2019: Article in press
Research

Restructuring a Course using Kolb’s Learning Theory

Cornelius ST
Blair College of Health, Queens University of Charlotte, USA
Published April 16, 2019
Keywords
  • Kolb’s experiential learning theory,
  • Online,
  • Graduate,
  • Restructure,,
  • Student satisfaction

Abstract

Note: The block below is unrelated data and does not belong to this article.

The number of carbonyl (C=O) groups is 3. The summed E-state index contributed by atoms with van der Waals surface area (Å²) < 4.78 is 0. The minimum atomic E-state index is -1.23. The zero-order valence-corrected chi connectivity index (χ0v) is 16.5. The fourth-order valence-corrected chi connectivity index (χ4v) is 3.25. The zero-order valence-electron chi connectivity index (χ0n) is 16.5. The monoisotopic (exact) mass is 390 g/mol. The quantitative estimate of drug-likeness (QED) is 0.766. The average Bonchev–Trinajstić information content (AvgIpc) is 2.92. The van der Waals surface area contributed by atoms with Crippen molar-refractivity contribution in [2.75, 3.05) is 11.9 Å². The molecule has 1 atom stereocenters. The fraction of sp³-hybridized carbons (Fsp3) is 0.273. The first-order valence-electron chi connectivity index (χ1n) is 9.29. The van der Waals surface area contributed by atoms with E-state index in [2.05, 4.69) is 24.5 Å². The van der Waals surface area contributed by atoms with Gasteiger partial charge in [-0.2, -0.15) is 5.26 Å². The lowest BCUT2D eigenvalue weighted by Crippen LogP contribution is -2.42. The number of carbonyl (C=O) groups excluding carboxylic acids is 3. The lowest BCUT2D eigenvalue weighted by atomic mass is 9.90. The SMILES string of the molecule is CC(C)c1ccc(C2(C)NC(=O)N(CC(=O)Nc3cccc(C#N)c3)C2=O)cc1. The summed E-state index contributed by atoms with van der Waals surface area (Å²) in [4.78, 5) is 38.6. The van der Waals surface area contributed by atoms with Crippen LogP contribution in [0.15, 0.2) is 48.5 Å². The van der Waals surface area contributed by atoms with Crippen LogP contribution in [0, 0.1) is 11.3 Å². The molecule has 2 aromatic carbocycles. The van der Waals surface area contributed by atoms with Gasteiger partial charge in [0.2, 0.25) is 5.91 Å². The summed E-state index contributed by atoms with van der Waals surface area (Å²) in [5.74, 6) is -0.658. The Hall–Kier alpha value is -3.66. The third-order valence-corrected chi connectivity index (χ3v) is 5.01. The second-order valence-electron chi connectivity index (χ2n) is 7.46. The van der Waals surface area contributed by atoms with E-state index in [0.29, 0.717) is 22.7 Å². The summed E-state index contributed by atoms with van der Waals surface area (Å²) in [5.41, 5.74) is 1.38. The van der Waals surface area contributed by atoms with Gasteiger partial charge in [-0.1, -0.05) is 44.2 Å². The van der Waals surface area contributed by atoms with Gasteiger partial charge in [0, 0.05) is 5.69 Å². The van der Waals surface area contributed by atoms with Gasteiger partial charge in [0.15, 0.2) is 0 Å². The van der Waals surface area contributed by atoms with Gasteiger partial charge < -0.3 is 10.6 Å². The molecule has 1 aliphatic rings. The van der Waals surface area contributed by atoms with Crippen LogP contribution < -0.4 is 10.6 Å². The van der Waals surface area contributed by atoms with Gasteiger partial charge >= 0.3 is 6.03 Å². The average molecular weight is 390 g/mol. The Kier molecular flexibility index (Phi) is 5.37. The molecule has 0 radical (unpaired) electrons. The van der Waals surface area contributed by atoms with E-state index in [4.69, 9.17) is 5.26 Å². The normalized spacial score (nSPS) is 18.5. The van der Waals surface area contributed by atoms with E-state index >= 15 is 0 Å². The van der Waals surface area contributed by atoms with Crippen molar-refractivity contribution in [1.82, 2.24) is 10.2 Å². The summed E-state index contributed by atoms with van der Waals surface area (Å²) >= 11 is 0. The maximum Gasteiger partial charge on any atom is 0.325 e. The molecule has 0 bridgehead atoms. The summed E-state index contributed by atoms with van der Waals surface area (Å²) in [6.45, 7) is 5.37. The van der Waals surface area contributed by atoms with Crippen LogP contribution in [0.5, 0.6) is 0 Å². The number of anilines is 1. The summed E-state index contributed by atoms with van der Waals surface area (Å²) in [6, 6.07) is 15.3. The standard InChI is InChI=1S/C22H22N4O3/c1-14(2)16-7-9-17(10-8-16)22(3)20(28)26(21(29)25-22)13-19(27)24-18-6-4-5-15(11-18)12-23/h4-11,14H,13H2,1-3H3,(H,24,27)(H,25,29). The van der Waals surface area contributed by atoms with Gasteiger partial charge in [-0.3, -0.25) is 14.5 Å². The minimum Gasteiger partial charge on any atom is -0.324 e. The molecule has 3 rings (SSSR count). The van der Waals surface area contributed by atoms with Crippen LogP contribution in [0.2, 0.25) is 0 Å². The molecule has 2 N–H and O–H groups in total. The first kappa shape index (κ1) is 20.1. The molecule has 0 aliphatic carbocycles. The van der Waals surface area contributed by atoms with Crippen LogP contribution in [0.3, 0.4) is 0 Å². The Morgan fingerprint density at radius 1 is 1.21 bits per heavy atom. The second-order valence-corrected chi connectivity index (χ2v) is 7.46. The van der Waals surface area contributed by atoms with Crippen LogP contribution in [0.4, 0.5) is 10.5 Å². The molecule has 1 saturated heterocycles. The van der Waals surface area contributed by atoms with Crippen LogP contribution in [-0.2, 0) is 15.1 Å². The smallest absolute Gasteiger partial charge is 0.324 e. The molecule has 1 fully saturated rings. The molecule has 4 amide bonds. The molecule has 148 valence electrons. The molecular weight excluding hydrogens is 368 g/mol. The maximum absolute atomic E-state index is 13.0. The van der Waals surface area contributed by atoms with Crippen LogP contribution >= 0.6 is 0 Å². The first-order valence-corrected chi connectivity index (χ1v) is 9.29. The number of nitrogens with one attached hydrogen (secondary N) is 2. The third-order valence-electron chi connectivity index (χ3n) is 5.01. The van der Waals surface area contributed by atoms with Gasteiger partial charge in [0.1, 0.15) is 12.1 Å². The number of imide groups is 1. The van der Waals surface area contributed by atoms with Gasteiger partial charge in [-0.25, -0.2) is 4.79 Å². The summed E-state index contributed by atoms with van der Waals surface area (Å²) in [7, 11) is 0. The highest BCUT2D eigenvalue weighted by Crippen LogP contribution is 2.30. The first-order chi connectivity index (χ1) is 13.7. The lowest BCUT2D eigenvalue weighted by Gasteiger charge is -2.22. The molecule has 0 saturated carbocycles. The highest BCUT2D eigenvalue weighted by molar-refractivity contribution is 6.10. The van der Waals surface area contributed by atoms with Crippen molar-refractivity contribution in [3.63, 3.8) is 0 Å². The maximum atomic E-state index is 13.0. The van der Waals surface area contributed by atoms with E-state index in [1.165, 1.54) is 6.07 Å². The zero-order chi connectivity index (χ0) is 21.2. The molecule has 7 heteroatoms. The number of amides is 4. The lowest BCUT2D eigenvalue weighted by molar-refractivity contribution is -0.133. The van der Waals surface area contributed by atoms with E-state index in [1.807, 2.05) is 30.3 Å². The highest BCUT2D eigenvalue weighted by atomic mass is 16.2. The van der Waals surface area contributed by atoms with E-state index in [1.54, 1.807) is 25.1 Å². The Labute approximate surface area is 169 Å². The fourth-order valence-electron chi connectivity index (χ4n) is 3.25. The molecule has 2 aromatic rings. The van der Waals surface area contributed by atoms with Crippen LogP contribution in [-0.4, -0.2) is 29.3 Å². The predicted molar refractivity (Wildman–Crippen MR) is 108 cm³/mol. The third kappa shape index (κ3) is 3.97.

The purpose of this article is to chronicle the restructuring of an online graduate level course using Kolb’s Experiential Learning theory. The goal was to increase student satisfaction in the approach to the course, create an engaging environment, structure the assignments to meet the outcomes of the course and have the students retain the information longer after course finish.  Through student evaluations and faculty commentary the restructuring was a success with positive feedback. The results for student satisfaction were overwhelmingly positive for the changes to the course. The students felt the assignments kept in the course were effective in meeting the outcomes of the course. Of the 50 respondents answering the question: “Were the assignments in the course an effective modality to meet the course outcomes?” 49% strongly agreed, 45% agreed, 2% were neutral, and 4% disagreed. The change increased faculty and student engagement and allowed the student to feel more connected to the topic. Future studies that follow this will be to determine if the material is retained over a longer period of time based on the structure of the course utilizing the Kolb’s Experiential Learning Theory.The purpose of this article is to chronicle the restructuring of an online graduate level course using Kolb’s Experiential Learning Theory. The goal was to increase student satisfaction in the approach to the course, create an engaging environment, structure the assignments to meet the outcomes of the course and have the students retain the information longer after course finish. Through student evaluations and faculty commentary the restructuring was a success with positive feedback. The results for student satisfactions were overwhelmingly positive for the changes to the course. The students felt the assignments kept in the course were effective in meeting the outcomes of the course. Of the 50 respondents answering the question: “Were the assignments in the course an effective modality to meet the course outcomes?” 49% strongly agreed, 45% agreed, 2% were neutral, and 4% disagreed. The change increased faculty and student engagement and allowed the student to feel more connected to the topic. Future studies that follow this will be to determine if the material is retained over a longer period of time based on the structure of the course utilizing the Kolb’s Experiential Learning Theory.